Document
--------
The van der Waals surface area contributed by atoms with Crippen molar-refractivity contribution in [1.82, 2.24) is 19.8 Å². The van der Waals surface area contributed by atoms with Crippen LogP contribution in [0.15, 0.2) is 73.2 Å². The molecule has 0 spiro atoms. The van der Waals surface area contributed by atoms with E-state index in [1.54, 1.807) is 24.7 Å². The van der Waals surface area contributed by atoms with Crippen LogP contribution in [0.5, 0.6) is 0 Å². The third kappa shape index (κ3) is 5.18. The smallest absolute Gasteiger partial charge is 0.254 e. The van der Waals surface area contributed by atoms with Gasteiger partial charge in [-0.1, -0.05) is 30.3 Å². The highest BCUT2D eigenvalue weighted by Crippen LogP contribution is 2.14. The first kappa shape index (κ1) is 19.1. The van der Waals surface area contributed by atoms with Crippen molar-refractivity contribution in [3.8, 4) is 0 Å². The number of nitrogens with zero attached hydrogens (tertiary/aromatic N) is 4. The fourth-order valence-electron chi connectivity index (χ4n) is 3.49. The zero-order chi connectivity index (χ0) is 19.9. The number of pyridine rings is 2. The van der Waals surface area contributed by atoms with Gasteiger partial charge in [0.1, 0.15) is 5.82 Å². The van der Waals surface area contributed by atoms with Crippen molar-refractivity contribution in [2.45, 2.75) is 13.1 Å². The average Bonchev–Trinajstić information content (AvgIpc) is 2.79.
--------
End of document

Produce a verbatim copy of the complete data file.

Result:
The van der Waals surface area contributed by atoms with Crippen molar-refractivity contribution in [1.82, 2.24) is 19.8 Å². The van der Waals surface area contributed by atoms with Crippen LogP contribution in [0.15, 0.2) is 73.2 Å². The molecule has 0 spiro atoms. The van der Waals surface area contributed by atoms with E-state index in [1.54, 1.807) is 24.7 Å². The van der Waals surface area contributed by atoms with Crippen LogP contribution in [0.5, 0.6) is 0 Å². The third kappa shape index (κ3) is 5.18. The smallest absolute Gasteiger partial charge is 0.254 e. The van der Waals surface area contributed by atoms with Gasteiger partial charge in [-0.1, -0.05) is 30.3 Å². The highest BCUT2D eigenvalue weighted by Crippen LogP contribution is 2.14. The first kappa shape index (κ1) is 19.1. The van der Waals surface area contributed by atoms with Crippen molar-refractivity contribution in [3.8, 4) is 0 Å². The number of nitrogens with zero attached hydrogens (tertiary/aromatic N) is 4. The fourth-order valence-electron chi connectivity index (χ4n) is 3.49. The zero-order chi connectivity index (χ0) is 19.9. The number of pyridine rings is 2. The van der Waals surface area contributed by atoms with Gasteiger partial charge in [0.1, 0.15) is 5.82 Å². The van der Waals surface area contributed by atoms with Crippen molar-refractivity contribution in [2.45, 2.75) is 13.1 Å². The average Bonchev–Trinajstić information content (AvgIpc) is 2.79.